Review of Brutal Youth
Vox, 1994-03-01
- Patrick Humphries

 

VOX ALBUM OF THE MONTH

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ELVIS COSTELLO
Brutal Youth
(Warner Bros 936245535-2)

Released like some malevolent jack-in-the-box, Brutal Youth finds Elvis Costello reunited with The Attractions and firing on all cylinders. If anyone was entitled to coast on former glories, it would be Elvis Costello, but aside from some spasmodic confusion, he has rarely put a foot wrong since his corrosive debut nearly 20 (gasp) years ago.

Whether it is the strategic reunification with his long-standing band, domestic bliss, encroaching middle age, the opportunity of self-appraisal courtesy of the essential 2 Years box or inspiration gleaned from his role as muse to Wendy James, Brutal Youth is the album Costello needed to make.

The confidence comes flooding back with an opening salvo ('Pony Street', 'Kinder Murder', '13 Steps Lead Down') that recalls the exhilarating impact of This Year's Model and Armed Forces. Brutal Youth has 15 streaming tracks, forcible reminders of just why Costello's presence on the insubstantial and ephemeral pop scene of the '90s is so welcome.

Costello was born with a pop sensibility, which was then honed by years of disinterest and reinforced by his unfashionable passion for C&W, R&B, ballad, soul and folk. Brutal Youth reflects these passions with a venom he hasn't aired on record since Blood And Chocolate—you forget just how nasty he can sound. With the wedge of sound that is The Attractions, Brutal Youth will bring all the Elvis fans back into the fold after Mighty Like A Rose and The Juliet Letters.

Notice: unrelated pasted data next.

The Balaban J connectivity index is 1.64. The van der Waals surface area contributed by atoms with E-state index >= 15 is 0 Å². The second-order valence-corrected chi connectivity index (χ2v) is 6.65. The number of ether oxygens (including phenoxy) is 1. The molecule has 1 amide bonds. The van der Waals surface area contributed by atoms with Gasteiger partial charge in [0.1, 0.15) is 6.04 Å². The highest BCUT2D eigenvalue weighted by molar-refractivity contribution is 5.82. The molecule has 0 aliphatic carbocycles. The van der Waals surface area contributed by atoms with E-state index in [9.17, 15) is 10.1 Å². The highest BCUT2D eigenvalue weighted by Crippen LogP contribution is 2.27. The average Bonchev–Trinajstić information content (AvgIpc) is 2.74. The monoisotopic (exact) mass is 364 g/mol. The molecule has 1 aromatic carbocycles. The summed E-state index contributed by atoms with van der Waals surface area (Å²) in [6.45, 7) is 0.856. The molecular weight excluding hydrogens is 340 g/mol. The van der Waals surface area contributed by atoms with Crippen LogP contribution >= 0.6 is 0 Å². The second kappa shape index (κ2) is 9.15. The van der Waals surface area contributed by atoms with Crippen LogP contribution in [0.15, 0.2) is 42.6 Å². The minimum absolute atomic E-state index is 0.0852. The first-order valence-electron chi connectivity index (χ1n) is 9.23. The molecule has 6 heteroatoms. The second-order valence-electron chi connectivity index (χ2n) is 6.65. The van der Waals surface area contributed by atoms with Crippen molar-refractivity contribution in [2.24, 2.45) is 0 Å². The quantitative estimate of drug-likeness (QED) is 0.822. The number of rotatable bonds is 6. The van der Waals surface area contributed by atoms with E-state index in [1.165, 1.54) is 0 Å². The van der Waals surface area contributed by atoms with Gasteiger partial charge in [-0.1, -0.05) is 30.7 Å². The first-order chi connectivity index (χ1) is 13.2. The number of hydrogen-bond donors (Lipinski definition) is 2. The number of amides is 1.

The album opens with Steve Nieve's solo piano, reminiscent of his spritely 'Oliver's Army' sound. '13 Steps...' is Costello refining his '60s pop, maybe helped by working hand-in-glove with Paul McCartney. 'This Is Hell' is full of the kind of lurid imagery that Costello fans relish—a world of belly dancers, hula-hoops and a soundtrack by Julie Andrews, not John Coltrane. 'My Science Fiction Twin' is the sound of someone entering a quirky Twilight Zone. 'Still Too Soon To Know' is a short stab about a relationship in a state of either "ignorance or bliss".

This album has all the knowing pop references, but is infused with a humanity that has been missing on recent works. If there are faults, it is a sense of restraint—Blood And Chocolate (the last full Costello and Attractions collaboration) had a sense of being right on the edge, whereas this has, perhaps, taken a step back from it. Brutal Youth has Costello pulling some punches, and Mitchell Froom's production does not have the force of Nick Lowe's. Still, Brutal Youth is the sound of Elvis Costello re-entering the '90s. A man out of time, and back on track. ~ 8

Patrick Humphries

Brutal Youth is released on March 8